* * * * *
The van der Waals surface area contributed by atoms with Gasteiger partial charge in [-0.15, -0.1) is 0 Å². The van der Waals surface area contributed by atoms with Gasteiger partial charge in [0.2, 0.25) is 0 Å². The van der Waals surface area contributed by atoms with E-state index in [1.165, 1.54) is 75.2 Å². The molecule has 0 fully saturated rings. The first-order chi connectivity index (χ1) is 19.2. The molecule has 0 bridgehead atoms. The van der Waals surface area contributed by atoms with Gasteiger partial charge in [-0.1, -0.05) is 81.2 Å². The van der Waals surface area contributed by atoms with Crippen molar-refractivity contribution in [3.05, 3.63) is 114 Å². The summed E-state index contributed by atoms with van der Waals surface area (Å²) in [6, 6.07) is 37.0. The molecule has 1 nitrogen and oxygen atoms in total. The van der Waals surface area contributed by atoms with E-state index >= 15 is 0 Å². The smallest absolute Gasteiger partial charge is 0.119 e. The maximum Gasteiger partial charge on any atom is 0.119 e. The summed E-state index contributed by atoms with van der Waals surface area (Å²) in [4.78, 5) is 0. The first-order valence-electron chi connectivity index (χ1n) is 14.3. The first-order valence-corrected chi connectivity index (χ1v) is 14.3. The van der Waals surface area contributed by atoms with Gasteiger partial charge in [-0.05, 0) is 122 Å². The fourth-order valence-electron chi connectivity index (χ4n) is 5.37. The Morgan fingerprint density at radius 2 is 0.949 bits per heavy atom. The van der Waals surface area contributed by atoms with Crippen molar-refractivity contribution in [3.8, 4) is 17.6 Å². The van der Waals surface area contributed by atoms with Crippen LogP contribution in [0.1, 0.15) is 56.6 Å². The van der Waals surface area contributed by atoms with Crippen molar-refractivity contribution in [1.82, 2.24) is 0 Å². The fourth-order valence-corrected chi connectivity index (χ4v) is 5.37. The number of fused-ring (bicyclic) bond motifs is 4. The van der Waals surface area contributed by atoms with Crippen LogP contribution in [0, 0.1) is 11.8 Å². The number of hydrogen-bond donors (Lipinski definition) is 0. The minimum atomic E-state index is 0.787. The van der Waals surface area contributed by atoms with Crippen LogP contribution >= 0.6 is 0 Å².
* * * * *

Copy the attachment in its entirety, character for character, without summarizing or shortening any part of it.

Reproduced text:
The van der Waals surface area contributed by atoms with Gasteiger partial charge in [-0.15, -0.1) is 0 Å². The van der Waals surface area contributed by atoms with Gasteiger partial charge in [0.2, 0.25) is 0 Å². The van der Waals surface area contributed by atoms with E-state index in [1.165, 1.54) is 75.2 Å². The molecule has 0 fully saturated rings. The first-order chi connectivity index (χ1) is 19.2. The molecule has 0 bridgehead atoms. The van der Waals surface area contributed by atoms with Gasteiger partial charge in [-0.1, -0.05) is 81.2 Å². The van der Waals surface area contributed by atoms with Crippen molar-refractivity contribution in [3.05, 3.63) is 114 Å². The summed E-state index contributed by atoms with van der Waals surface area (Å²) in [6, 6.07) is 37.0. The molecule has 1 nitrogen and oxygen atoms in total. The van der Waals surface area contributed by atoms with E-state index >= 15 is 0 Å². The smallest absolute Gasteiger partial charge is 0.119 e. The maximum Gasteiger partial charge on any atom is 0.119 e. The summed E-state index contributed by atoms with van der Waals surface area (Å²) in [4.78, 5) is 0. The first-order valence-electron chi connectivity index (χ1n) is 14.3. The first-order valence-corrected chi connectivity index (χ1v) is 14.3. The van der Waals surface area contributed by atoms with Gasteiger partial charge in [-0.05, 0) is 122 Å². The fourth-order valence-electron chi connectivity index (χ4n) is 5.37. The Morgan fingerprint density at radius 2 is 0.949 bits per heavy atom. The van der Waals surface area contributed by atoms with Crippen molar-refractivity contribution in [3.8, 4) is 17.6 Å². The van der Waals surface area contributed by atoms with Crippen LogP contribution in [0.1, 0.15) is 56.6 Å². The van der Waals surface area contributed by atoms with Crippen molar-refractivity contribution in [1.82, 2.24) is 0 Å². The fourth-order valence-corrected chi connectivity index (χ4v) is 5.37. The number of fused-ring (bicyclic) bond motifs is 4. The van der Waals surface area contributed by atoms with Crippen LogP contribution in [0, 0.1) is 11.8 Å². The number of hydrogen-bond donors (Lipinski definition) is 0. The minimum atomic E-state index is 0.787. The van der Waals surface area contributed by atoms with Crippen LogP contribution >= 0.6 is 0 Å².